Implicit text - is that a good thing?

I’m proofreading Doc/library/struct.rst. I see this in the text:

This refers to objects that implement the :ref:bufferobjects and
provide either a readable or read-writable buffer.

and this in the displayed HTML:

This refers to objects that implement the Buffer Protocol and provide either a readable or read-writable buffer.

The text for the reference is substituted from the reference target. In this particular case, it drops right into the surrounding text, but I wonder if that’s a good idea. If the section (or page) heading of a reference target changes, the text may no longer be grammatical. Is this a case of explicit being better than implicit?

(Apologies if I’m beating a long dead horse. I saw nothing in the devguide section on documentation. Just let me know and I’ll disappear until I find another horse which needs to be flogged.)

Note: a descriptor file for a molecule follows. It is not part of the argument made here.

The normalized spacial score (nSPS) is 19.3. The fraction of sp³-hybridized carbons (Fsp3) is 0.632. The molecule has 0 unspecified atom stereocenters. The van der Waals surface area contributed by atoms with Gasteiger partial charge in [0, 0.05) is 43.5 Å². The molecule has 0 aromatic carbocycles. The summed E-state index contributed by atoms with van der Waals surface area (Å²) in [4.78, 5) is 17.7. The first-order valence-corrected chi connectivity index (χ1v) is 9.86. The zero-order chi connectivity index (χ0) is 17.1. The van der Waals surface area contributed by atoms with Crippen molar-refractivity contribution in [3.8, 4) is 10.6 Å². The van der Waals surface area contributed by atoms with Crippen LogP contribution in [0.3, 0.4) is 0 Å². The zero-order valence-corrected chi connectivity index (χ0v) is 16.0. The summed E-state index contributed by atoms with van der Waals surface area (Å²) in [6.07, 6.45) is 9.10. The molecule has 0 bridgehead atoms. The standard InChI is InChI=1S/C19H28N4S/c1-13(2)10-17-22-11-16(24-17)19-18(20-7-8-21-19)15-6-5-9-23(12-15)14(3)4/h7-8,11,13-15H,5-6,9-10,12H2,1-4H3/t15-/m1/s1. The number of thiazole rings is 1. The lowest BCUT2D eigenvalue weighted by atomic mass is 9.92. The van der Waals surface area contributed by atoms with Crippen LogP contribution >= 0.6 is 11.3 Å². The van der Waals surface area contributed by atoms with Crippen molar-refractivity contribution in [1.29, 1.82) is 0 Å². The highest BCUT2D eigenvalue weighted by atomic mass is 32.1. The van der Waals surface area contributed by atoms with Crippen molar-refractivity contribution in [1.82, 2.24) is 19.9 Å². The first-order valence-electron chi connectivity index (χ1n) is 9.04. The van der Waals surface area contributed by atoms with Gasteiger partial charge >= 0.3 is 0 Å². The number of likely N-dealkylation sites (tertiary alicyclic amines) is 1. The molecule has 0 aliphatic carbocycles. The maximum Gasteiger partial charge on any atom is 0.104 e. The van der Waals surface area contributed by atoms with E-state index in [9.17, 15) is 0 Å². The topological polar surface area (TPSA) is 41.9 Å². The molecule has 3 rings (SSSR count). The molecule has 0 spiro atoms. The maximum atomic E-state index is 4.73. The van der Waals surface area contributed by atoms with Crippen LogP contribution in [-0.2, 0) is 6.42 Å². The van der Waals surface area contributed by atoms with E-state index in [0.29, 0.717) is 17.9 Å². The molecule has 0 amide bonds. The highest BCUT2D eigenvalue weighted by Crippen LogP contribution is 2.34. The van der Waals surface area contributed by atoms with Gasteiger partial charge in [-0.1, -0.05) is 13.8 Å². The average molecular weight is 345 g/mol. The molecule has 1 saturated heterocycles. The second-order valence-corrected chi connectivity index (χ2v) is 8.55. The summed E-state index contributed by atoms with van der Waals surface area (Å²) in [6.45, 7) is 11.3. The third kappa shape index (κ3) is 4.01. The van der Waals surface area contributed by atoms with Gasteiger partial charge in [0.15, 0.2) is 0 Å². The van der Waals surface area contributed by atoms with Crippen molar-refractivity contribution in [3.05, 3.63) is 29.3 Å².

Good question. Like most things in the real world, whether it is a good or a bad thing depends on the context.

If the context of the reference text is to refer to the name of the section, e.g. “As described in the Buffer Protocol section…”, then it is a good thing that the section title is auto-substituted, as the section title will be automatically updated with the current name of the section.

If the section title merely happens to coincide with the desired link target, which is somewhat more the case here, then it is not ideal if the section title ever changes, for the reasons you mention, and ideally it should be given an explicit title.

Of course, I don’t think we should expect people to be Spanish Inquisition about it, but if you’re looking for guidance on what’s best, that would be my advice.